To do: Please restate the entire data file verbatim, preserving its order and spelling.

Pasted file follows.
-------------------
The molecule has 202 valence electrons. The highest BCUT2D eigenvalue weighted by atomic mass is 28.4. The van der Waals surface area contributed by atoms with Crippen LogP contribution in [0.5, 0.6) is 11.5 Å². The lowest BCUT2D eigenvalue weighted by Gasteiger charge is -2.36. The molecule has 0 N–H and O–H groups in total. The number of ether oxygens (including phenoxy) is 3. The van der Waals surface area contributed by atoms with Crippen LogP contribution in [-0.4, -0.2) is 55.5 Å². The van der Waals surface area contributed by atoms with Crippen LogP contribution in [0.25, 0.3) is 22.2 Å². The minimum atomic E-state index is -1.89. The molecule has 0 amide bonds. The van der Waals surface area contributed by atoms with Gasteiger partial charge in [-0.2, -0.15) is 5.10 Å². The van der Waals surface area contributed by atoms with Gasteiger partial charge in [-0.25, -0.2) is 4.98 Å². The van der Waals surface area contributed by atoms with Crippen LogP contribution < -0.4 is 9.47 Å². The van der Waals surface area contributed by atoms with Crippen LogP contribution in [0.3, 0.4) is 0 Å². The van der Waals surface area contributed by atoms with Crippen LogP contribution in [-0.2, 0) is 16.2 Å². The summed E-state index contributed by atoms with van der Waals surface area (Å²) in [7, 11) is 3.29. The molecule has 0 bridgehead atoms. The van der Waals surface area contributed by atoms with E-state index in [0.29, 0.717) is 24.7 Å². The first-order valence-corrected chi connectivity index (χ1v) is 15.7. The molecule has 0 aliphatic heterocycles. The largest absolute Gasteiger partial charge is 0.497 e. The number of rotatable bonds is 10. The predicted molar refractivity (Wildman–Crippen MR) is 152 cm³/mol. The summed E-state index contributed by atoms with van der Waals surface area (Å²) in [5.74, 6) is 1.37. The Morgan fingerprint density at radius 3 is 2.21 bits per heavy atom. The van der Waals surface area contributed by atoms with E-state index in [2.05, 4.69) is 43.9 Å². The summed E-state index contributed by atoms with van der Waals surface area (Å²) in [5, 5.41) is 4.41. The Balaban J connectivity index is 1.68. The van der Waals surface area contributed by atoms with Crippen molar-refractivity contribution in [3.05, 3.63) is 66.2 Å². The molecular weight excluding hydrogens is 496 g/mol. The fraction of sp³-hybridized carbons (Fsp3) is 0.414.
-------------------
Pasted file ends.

The molecule has 202 valence electrons. The highest BCUT2D eigenvalue weighted by atomic mass is 28.4. The van der Waals surface area contributed by atoms with Crippen LogP contribution in [0.5, 0.6) is 11.5 Å². The lowest BCUT2D eigenvalue weighted by Gasteiger charge is -2.36. The molecule has 0 N–H and O–H groups in total. The number of ether oxygens (including phenoxy) is 3. The van der Waals surface area contributed by atoms with Crippen LogP contribution in [-0.4, -0.2) is 55.5 Å². The van der Waals surface area contributed by atoms with Crippen LogP contribution in [0.25, 0.3) is 22.2 Å². The minimum atomic E-state index is -1.89. The molecule has 0 amide bonds. The van der Waals surface area contributed by atoms with Gasteiger partial charge in [-0.2, -0.15) is 5.10 Å². The van der Waals surface area contributed by atoms with Gasteiger partial charge in [-0.25, -0.2) is 4.98 Å². The van der Waals surface area contributed by atoms with Crippen LogP contribution < -0.4 is 9.47 Å². The van der Waals surface area contributed by atoms with Crippen LogP contribution in [0.3, 0.4) is 0 Å². The van der Waals surface area contributed by atoms with Crippen LogP contribution in [-0.2, 0) is 16.2 Å². The summed E-state index contributed by atoms with van der Waals surface area (Å²) in [7, 11) is 3.29. The molecule has 0 bridgehead atoms. The van der Waals surface area contributed by atoms with E-state index in [0.29, 0.717) is 24.7 Å². The first-order valence-corrected chi connectivity index (χ1v) is 15.7. The molecule has 0 aliphatic heterocycles. The largest absolute Gasteiger partial charge is 0.497 e. The number of rotatable bonds is 10. The predicted molar refractivity (Wildman–Crippen MR) is 152 cm³/mol. The summed E-state index contributed by atoms with van der Waals surface area (Å²) in [5.74, 6) is 1.37. The Morgan fingerprint density at radius 3 is 2.21 bits per heavy atom. The van der Waals surface area contributed by atoms with E-state index in [2.05, 4.69) is 43.9 Å². The summed E-state index contributed by atoms with van der Waals surface area (Å²) in [5, 5.41) is 4.41. The Balaban J connectivity index is 1.68. The van der Waals surface area contributed by atoms with Crippen molar-refractivity contribution in [3.05, 3.63) is 66.2 Å². The molecular weight excluding hydrogens is 496 g/mol. The fraction of sp³-hybridized carbons (Fsp3) is 0.414.